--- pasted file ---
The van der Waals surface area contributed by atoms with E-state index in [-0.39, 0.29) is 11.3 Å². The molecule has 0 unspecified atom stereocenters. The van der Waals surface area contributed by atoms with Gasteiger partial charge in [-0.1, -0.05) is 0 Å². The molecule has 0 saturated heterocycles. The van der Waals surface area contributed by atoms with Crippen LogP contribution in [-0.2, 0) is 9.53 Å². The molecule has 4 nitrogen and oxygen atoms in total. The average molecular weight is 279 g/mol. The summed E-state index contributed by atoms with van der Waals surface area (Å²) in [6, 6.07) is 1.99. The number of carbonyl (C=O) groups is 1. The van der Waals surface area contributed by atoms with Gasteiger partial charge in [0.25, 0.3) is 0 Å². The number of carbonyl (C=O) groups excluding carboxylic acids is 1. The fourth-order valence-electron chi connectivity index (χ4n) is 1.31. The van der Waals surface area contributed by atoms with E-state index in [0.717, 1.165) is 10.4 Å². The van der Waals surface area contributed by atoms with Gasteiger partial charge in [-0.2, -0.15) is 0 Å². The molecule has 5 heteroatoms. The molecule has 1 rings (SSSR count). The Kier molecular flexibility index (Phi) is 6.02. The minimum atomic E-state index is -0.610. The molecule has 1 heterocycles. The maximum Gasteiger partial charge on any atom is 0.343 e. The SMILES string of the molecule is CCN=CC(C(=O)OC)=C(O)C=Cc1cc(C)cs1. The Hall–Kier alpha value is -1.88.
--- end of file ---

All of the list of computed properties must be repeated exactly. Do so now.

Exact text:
The van der Waals surface area contributed by atoms with E-state index in [-0.39, 0.29) is 11.3 Å². The molecule has 0 unspecified atom stereocenters. The van der Waals surface area contributed by atoms with Gasteiger partial charge in [-0.1, -0.05) is 0 Å². The molecule has 0 saturated heterocycles. The van der Waals surface area contributed by atoms with Crippen LogP contribution in [-0.2, 0) is 9.53 Å². The molecule has 4 nitrogen and oxygen atoms in total. The average molecular weight is 279 g/mol. The summed E-state index contributed by atoms with van der Waals surface area (Å²) in [6, 6.07) is 1.99. The number of carbonyl (C=O) groups is 1. The van der Waals surface area contributed by atoms with Gasteiger partial charge in [0.25, 0.3) is 0 Å². The number of carbonyl (C=O) groups excluding carboxylic acids is 1. The fourth-order valence-electron chi connectivity index (χ4n) is 1.31. The van der Waals surface area contributed by atoms with E-state index in [0.717, 1.165) is 10.4 Å². The van der Waals surface area contributed by atoms with Gasteiger partial charge in [-0.2, -0.15) is 0 Å². The molecule has 5 heteroatoms. The molecule has 1 rings (SSSR count). The Kier molecular flexibility index (Phi) is 6.02. The minimum atomic E-state index is -0.610. The molecule has 1 heterocycles. The maximum Gasteiger partial charge on any atom is 0.343 e. The SMILES string of the molecule is CCN=CC(C(=O)OC)=C(O)C=Cc1cc(C)cs1. The Hall–Kier alpha value is -1.88.